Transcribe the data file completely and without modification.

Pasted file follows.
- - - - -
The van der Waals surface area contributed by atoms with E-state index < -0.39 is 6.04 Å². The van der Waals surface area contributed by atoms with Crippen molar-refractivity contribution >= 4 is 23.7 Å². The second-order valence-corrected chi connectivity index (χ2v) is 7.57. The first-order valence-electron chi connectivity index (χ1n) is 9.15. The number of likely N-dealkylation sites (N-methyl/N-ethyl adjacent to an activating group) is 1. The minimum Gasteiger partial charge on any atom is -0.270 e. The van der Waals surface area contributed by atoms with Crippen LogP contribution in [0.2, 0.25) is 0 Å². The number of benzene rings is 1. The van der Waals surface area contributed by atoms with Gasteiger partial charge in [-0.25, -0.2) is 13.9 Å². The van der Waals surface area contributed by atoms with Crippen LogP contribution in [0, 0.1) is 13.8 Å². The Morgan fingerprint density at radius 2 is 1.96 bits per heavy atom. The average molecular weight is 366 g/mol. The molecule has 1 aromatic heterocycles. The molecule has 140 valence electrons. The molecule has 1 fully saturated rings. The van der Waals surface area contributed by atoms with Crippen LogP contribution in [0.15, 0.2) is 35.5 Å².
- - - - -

The van der Waals surface area contributed by atoms with E-state index < -0.39 is 6.04 Å². The van der Waals surface area contributed by atoms with Crippen molar-refractivity contribution >= 4 is 23.7 Å². The second-order valence-corrected chi connectivity index (χ2v) is 7.57. The first-order valence-electron chi connectivity index (χ1n) is 9.15. The number of likely N-dealkylation sites (N-methyl/N-ethyl adjacent to an activating group) is 1. The minimum Gasteiger partial charge on any atom is -0.270 e. The van der Waals surface area contributed by atoms with Crippen LogP contribution in [0.2, 0.25) is 0 Å². The number of benzene rings is 1. The van der Waals surface area contributed by atoms with Gasteiger partial charge in [-0.25, -0.2) is 13.9 Å². The van der Waals surface area contributed by atoms with Crippen LogP contribution in [0, 0.1) is 13.8 Å². The Morgan fingerprint density at radius 2 is 1.96 bits per heavy atom. The average molecular weight is 366 g/mol. The molecule has 1 aromatic heterocycles. The molecule has 140 valence electrons. The molecule has 1 fully saturated rings. The van der Waals surface area contributed by atoms with Crippen LogP contribution in [0.15, 0.2) is 35.5 Å².